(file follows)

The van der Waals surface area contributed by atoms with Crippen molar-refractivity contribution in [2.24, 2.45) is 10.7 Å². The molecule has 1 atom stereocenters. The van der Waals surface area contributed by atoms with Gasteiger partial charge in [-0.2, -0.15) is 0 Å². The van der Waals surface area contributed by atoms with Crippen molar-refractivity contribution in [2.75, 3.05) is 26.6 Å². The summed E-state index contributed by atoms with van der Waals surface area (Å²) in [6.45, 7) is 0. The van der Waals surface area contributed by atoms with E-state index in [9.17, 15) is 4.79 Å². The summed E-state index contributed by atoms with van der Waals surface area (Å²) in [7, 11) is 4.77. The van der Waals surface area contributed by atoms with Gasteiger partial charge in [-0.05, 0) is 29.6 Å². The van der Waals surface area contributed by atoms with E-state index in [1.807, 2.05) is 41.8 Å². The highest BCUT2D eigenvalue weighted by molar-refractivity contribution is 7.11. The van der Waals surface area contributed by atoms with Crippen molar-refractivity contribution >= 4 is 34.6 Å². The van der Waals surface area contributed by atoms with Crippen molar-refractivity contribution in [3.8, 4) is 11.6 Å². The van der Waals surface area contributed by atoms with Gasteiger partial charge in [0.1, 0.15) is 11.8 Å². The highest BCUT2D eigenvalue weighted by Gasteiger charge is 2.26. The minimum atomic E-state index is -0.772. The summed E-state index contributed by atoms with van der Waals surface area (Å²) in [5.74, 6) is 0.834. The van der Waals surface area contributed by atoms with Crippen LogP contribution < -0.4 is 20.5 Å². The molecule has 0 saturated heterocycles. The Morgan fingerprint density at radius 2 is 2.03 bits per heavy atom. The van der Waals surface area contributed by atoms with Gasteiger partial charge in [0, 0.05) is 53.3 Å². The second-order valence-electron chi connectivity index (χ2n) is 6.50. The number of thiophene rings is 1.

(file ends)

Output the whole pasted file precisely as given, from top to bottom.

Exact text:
The van der Waals surface area contributed by atoms with Crippen molar-refractivity contribution in [2.24, 2.45) is 10.7 Å². The molecule has 1 atom stereocenters. The van der Waals surface area contributed by atoms with Gasteiger partial charge in [-0.2, -0.15) is 0 Å². The van der Waals surface area contributed by atoms with Crippen molar-refractivity contribution in [2.75, 3.05) is 26.6 Å². The summed E-state index contributed by atoms with van der Waals surface area (Å²) in [6.45, 7) is 0. The van der Waals surface area contributed by atoms with E-state index in [9.17, 15) is 4.79 Å². The summed E-state index contributed by atoms with van der Waals surface area (Å²) in [7, 11) is 4.77. The van der Waals surface area contributed by atoms with Gasteiger partial charge in [-0.05, 0) is 29.6 Å². The van der Waals surface area contributed by atoms with E-state index in [1.807, 2.05) is 41.8 Å². The highest BCUT2D eigenvalue weighted by molar-refractivity contribution is 7.11. The van der Waals surface area contributed by atoms with Crippen molar-refractivity contribution >= 4 is 34.6 Å². The van der Waals surface area contributed by atoms with Crippen molar-refractivity contribution in [3.8, 4) is 11.6 Å². The van der Waals surface area contributed by atoms with Gasteiger partial charge in [0.1, 0.15) is 11.8 Å². The highest BCUT2D eigenvalue weighted by Gasteiger charge is 2.26. The minimum atomic E-state index is -0.772. The summed E-state index contributed by atoms with van der Waals surface area (Å²) in [5.74, 6) is 0.834. The van der Waals surface area contributed by atoms with Crippen LogP contribution < -0.4 is 20.5 Å². The molecule has 0 saturated heterocycles. The Morgan fingerprint density at radius 2 is 2.03 bits per heavy atom. The van der Waals surface area contributed by atoms with Gasteiger partial charge in [0, 0.05) is 53.3 Å². The second-order valence-electron chi connectivity index (χ2n) is 6.50. The number of thiophene rings is 1.